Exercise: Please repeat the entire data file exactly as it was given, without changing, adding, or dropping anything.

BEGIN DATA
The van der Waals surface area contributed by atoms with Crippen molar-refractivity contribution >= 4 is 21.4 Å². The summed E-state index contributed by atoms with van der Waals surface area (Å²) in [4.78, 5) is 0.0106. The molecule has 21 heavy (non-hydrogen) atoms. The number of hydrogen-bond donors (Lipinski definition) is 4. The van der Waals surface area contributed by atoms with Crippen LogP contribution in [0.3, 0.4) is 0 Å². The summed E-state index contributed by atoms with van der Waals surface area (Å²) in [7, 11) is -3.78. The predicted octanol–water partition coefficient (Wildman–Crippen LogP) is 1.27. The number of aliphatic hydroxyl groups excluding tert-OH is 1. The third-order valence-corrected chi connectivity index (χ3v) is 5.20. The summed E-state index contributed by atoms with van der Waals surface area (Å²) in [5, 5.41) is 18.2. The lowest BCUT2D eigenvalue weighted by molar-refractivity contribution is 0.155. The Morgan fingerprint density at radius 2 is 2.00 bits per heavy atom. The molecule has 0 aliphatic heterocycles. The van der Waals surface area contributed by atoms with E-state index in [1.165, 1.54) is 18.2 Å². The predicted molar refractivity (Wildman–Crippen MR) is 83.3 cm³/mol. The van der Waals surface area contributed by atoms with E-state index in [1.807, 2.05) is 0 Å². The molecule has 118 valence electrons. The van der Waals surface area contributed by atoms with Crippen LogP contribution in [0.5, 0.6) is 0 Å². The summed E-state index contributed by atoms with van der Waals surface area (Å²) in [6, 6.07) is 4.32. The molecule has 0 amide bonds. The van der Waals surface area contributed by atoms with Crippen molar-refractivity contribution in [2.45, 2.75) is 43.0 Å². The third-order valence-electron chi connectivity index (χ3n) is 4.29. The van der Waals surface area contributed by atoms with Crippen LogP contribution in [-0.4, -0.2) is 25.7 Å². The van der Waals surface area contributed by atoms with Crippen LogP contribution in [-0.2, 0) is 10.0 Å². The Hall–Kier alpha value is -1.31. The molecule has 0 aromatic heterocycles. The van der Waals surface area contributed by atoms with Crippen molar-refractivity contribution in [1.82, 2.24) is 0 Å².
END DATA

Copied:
The van der Waals surface area contributed by atoms with Crippen molar-refractivity contribution >= 4 is 21.4 Å². The summed E-state index contributed by atoms with van der Waals surface area (Å²) in [4.78, 5) is 0.0106. The molecule has 21 heavy (non-hydrogen) atoms. The number of hydrogen-bond donors (Lipinski definition) is 4. The van der Waals surface area contributed by atoms with Crippen LogP contribution in [0.3, 0.4) is 0 Å². The summed E-state index contributed by atoms with van der Waals surface area (Å²) in [7, 11) is -3.78. The predicted octanol–water partition coefficient (Wildman–Crippen LogP) is 1.27. The number of aliphatic hydroxyl groups excluding tert-OH is 1. The third-order valence-corrected chi connectivity index (χ3v) is 5.20. The summed E-state index contributed by atoms with van der Waals surface area (Å²) in [5, 5.41) is 18.2. The lowest BCUT2D eigenvalue weighted by molar-refractivity contribution is 0.155. The Morgan fingerprint density at radius 2 is 2.00 bits per heavy atom. The molecule has 0 aliphatic heterocycles. The van der Waals surface area contributed by atoms with E-state index in [1.165, 1.54) is 18.2 Å². The predicted molar refractivity (Wildman–Crippen MR) is 83.3 cm³/mol. The van der Waals surface area contributed by atoms with E-state index in [1.807, 2.05) is 0 Å². The molecule has 118 valence electrons. The van der Waals surface area contributed by atoms with Crippen LogP contribution in [0.5, 0.6) is 0 Å². The summed E-state index contributed by atoms with van der Waals surface area (Å²) in [6, 6.07) is 4.32. The molecule has 0 amide bonds. The van der Waals surface area contributed by atoms with Crippen molar-refractivity contribution in [2.45, 2.75) is 43.0 Å². The third-order valence-electron chi connectivity index (χ3n) is 4.29. The van der Waals surface area contributed by atoms with Crippen LogP contribution in [-0.4, -0.2) is 25.7 Å². The van der Waals surface area contributed by atoms with Crippen LogP contribution in [-0.2, 0) is 10.0 Å². The Hall–Kier alpha value is -1.31. The molecule has 0 aromatic heterocycles. The van der Waals surface area contributed by atoms with Crippen molar-refractivity contribution in [1.82, 2.24) is 0 Å².